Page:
Near Lothbeg Point I headed up into the dunes and followed a road around the point and through a caravan (travel trailer) camping area.  Some of the caravans looked like they had been there all summer, with little patios and even lawn mowers to keep the grass trimmed.  Eventually the road ran out and I ended-up back on the beach again.  Above me were a series of old coastal lookout bunkers presumably used during the war.  Sometime after Kilmote the sandy beach turned into a rocky one and I was forced up along the railway fence and onto some rough path.  The path eventually ran next to a rock wall and improved greatly. 

Wayfinding Note:  After the little cottages at Portgower are passed, the path becomes almost non-existent but the rocky beach continues all the way to Helmsdale harbor as far as I could tell.  Frankly, it was more trouble sticking to the coast than it was worth.  I recommend leaving the coast at Portgower where there is an official railway crossing and continuing along the A9, which runs next to the tracks.  You reach a sidewalk in about one mile.

Only three days and 56 miles left to John O’Groats!  I will be there on Saturday afternoon.

Day 71 Wayfinding

Continued from previous entry.

Wayfinding Note 1:  After crossing The Mound, turn right onto an old asphalt road with a bar across it opposite the car park.  The road doubles-back into trees parallel to the A9.  Take the first left and follow the remains of a old dirt road across a clear-cut area into the forest; the path ahead is obvious.  When the forest path turns right, continue straight and down to the field visible ahead.  Let your conscience be your guide here and turn right, following the edge of the field down to a drainage ditch continuing along this line to an active railway.    

Cross the railway where you can and find a stone culvert beneath an old raised roadbed running at a right angle, south away from the railway.  Follow this overgrown raised roadbed into Balblair Wood and turn right onto a two-track forest road, which is now a waymarked bridleway.  Continue along this road, ignoring all side trails, until you reach an asphalt road.  Turn left and continue along this minor road and into Golspie.

Wayfinding Note 2:  About four miles out of Golspie, the seacoast path begins to climb up behind the dunes and is eventually lost near a waterfall.  Before this happens, make your way to the beach and continue the last two miles to Brora.  A wooden fence leads to a dirt road, which is followed through a gate.  Turn left onto a residential street and join the A9.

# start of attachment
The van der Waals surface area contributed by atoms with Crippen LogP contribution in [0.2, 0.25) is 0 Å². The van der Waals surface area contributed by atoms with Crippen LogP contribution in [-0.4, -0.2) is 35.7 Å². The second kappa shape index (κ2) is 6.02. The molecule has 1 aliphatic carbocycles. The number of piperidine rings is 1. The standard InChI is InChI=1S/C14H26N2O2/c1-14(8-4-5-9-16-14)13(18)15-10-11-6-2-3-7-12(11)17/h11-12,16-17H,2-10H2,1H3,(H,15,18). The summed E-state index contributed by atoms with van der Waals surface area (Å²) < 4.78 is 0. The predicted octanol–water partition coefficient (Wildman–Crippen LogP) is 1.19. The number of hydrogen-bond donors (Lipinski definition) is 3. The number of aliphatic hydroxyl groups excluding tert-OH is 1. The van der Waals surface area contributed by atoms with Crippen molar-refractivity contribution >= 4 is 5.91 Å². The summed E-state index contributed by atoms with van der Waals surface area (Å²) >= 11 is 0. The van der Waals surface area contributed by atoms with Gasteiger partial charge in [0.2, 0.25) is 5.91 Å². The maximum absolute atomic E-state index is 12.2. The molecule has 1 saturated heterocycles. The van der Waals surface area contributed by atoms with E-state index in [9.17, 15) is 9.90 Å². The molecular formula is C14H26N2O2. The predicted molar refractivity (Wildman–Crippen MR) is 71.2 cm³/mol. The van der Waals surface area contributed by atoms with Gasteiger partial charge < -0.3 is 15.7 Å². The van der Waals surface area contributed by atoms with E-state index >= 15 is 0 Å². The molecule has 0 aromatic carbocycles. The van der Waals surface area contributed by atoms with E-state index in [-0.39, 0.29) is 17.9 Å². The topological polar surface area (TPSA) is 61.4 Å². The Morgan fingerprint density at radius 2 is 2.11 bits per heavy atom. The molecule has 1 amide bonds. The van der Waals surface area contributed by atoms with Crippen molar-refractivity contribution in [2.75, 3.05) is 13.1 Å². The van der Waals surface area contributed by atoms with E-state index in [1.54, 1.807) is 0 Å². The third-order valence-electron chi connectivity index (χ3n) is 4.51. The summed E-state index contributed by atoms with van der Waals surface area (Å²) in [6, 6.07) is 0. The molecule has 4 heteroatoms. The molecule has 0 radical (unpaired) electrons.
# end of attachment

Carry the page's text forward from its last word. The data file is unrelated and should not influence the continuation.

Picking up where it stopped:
Day 71

Day 71 – Tuesday August 2, 2011 Dornoch to Brora
Pandor’s B&B Weather:  Cloudy w/ PM Lt Rain
Today’s Distance:  19.0 mi Total Distance:  1151.5  mi
Departed:  09:20  Arrived:  17:24 Elevation Gain:   934 ft
GPS Track:  Day 71  

This was a very interesting day.  I got a late start this morning after buying a thank you card for Jan and dropping it off at last night’s restaurant.  I left by way of a minor road heading north.  Instead of cutting over to the disused railroad bed as Steve did last year, I continued along this road until I came to Loch Fleet and turned northwest to follow the edge of the loch to the A9.  Along the way I passed beneath the ruins of Skelbo Castle, a 14th century fortified tower belonging to the powerful Clan Sutherland.  It was low tide and a large group of sea lions could be seen on the sand bar.  After about two hours of walking in the relative quite of minor roads, I rejoined the busy A9, crossed the bridge over the River Fleet, and began looking for a route into Golspie, away from the A9, that was described in a comment to Steve’s blog last year (see Wayfinding Note 1 on next entry).

After lunch, I located the seacoast path from Golspie to Brora and set off along a grassy track, which was a nice change from all the road walking I’ve been doing lately.  After about two miles I passed beneath Dunrobin Castle, which has been the stately home to the Earls and Dukes of Sutherland since the 13th century.  The Castle resembles a French chateâu with its towering conical spires and is one of Britain’s oldest continuously inhabited houses.  It was used as a naval hospital during the First World War and as a boys’ boarding school from 1965 to 1972.  It is now available for tours, weddings, and corporate functions.